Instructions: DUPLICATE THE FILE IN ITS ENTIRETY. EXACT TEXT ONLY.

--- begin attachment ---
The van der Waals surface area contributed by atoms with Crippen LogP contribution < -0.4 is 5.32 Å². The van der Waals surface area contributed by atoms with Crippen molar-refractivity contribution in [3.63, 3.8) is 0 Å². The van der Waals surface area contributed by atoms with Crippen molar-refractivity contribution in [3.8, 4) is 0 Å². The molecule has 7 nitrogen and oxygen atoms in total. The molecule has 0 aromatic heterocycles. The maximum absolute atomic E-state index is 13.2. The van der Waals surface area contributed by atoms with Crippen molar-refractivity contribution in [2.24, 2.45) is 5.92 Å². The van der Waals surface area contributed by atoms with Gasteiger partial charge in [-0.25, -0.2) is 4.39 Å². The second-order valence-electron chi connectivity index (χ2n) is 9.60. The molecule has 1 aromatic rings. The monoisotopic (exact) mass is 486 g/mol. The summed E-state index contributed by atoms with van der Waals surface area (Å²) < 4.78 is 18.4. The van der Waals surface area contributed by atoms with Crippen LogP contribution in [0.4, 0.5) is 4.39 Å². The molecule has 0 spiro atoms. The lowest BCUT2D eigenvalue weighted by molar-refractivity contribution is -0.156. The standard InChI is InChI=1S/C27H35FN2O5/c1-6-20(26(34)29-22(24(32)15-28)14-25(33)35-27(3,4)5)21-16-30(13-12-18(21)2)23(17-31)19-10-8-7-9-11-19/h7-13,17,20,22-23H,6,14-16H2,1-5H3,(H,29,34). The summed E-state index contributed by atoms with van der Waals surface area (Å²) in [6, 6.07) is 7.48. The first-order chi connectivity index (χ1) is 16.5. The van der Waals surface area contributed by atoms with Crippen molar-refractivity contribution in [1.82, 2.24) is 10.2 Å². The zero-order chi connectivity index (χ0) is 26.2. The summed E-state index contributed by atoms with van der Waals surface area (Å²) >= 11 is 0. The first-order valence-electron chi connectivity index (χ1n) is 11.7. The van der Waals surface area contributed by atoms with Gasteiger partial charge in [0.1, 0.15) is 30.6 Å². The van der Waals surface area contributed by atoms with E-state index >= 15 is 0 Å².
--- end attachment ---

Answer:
The van der Waals surface area contributed by atoms with Crippen LogP contribution < -0.4 is 5.32 Å². The van der Waals surface area contributed by atoms with Crippen molar-refractivity contribution in [3.63, 3.8) is 0 Å². The van der Waals surface area contributed by atoms with Crippen molar-refractivity contribution in [3.8, 4) is 0 Å². The molecule has 7 nitrogen and oxygen atoms in total. The molecule has 0 aromatic heterocycles. The maximum absolute atomic E-state index is 13.2. The van der Waals surface area contributed by atoms with Crippen molar-refractivity contribution in [2.24, 2.45) is 5.92 Å². The van der Waals surface area contributed by atoms with Gasteiger partial charge in [-0.25, -0.2) is 4.39 Å². The second-order valence-electron chi connectivity index (χ2n) is 9.60. The molecule has 1 aromatic rings. The monoisotopic (exact) mass is 486 g/mol. The summed E-state index contributed by atoms with van der Waals surface area (Å²) < 4.78 is 18.4. The van der Waals surface area contributed by atoms with Crippen LogP contribution in [0.4, 0.5) is 4.39 Å². The molecule has 0 spiro atoms. The lowest BCUT2D eigenvalue weighted by molar-refractivity contribution is -0.156. The standard InChI is InChI=1S/C27H35FN2O5/c1-6-20(26(34)29-22(24(32)15-28)14-25(33)35-27(3,4)5)21-16-30(13-12-18(21)2)23(17-31)19-10-8-7-9-11-19/h7-13,17,20,22-23H,6,14-16H2,1-5H3,(H,29,34). The summed E-state index contributed by atoms with van der Waals surface area (Å²) in [6, 6.07) is 7.48. The first-order chi connectivity index (χ1) is 16.5. The van der Waals surface area contributed by atoms with Crippen molar-refractivity contribution in [1.82, 2.24) is 10.2 Å². The zero-order chi connectivity index (χ0) is 26.2. The summed E-state index contributed by atoms with van der Waals surface area (Å²) >= 11 is 0. The first-order valence-electron chi connectivity index (χ1n) is 11.7. The van der Waals surface area contributed by atoms with Gasteiger partial charge in [0.1, 0.15) is 30.6 Å². The van der Waals surface area contributed by atoms with E-state index >= 15 is 0 Å².